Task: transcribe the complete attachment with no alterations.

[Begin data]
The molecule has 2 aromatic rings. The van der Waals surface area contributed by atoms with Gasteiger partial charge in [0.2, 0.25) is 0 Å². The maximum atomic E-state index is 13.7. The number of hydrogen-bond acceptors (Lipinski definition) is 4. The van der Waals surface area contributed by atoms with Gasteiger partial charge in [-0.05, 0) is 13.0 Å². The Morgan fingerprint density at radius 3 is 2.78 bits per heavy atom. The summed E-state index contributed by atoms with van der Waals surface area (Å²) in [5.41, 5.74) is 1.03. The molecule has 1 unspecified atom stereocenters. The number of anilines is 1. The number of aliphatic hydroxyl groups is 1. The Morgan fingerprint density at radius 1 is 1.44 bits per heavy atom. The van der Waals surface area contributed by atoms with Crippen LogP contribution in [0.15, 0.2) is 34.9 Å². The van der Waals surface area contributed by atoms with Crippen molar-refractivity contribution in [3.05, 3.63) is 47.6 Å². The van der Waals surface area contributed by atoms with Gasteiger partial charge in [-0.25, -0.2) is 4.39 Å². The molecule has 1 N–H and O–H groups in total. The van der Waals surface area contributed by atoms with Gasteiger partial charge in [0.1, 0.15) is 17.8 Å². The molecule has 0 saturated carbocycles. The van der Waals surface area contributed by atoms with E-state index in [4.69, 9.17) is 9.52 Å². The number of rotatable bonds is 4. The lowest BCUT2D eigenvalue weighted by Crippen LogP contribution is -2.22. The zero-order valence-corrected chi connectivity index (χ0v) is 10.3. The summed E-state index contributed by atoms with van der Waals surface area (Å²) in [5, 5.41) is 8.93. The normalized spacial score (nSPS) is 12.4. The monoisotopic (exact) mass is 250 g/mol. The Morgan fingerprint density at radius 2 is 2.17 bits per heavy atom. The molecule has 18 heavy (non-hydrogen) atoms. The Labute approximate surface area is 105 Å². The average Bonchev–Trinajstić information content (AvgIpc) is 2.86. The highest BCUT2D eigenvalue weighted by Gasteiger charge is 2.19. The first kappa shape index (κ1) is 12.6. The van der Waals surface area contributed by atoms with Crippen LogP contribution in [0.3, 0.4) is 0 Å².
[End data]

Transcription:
The molecule has 2 aromatic rings. The van der Waals surface area contributed by atoms with Gasteiger partial charge in [0.2, 0.25) is 0 Å². The maximum atomic E-state index is 13.7. The number of hydrogen-bond acceptors (Lipinski definition) is 4. The van der Waals surface area contributed by atoms with Gasteiger partial charge in [-0.05, 0) is 13.0 Å². The Morgan fingerprint density at radius 3 is 2.78 bits per heavy atom. The summed E-state index contributed by atoms with van der Waals surface area (Å²) in [5.41, 5.74) is 1.03. The molecule has 1 unspecified atom stereocenters. The number of anilines is 1. The number of aliphatic hydroxyl groups is 1. The Morgan fingerprint density at radius 1 is 1.44 bits per heavy atom. The van der Waals surface area contributed by atoms with Crippen LogP contribution in [0.15, 0.2) is 34.9 Å². The van der Waals surface area contributed by atoms with Crippen molar-refractivity contribution in [3.05, 3.63) is 47.6 Å². The van der Waals surface area contributed by atoms with Gasteiger partial charge in [-0.25, -0.2) is 4.39 Å². The molecule has 1 N–H and O–H groups in total. The van der Waals surface area contributed by atoms with Gasteiger partial charge in [0.1, 0.15) is 17.8 Å². The molecule has 0 saturated carbocycles. The van der Waals surface area contributed by atoms with E-state index in [4.69, 9.17) is 9.52 Å². The number of rotatable bonds is 4. The lowest BCUT2D eigenvalue weighted by Crippen LogP contribution is -2.22. The zero-order valence-corrected chi connectivity index (χ0v) is 10.3. The summed E-state index contributed by atoms with van der Waals surface area (Å²) in [5, 5.41) is 8.93. The normalized spacial score (nSPS) is 12.4. The monoisotopic (exact) mass is 250 g/mol. The Morgan fingerprint density at radius 2 is 2.17 bits per heavy atom. The molecule has 18 heavy (non-hydrogen) atoms. The Labute approximate surface area is 105 Å². The average Bonchev–Trinajstić information content (AvgIpc) is 2.86. The highest BCUT2D eigenvalue weighted by Gasteiger charge is 2.19. The first kappa shape index (κ1) is 12.6. The van der Waals surface area contributed by atoms with Crippen LogP contribution in [0.3, 0.4) is 0 Å².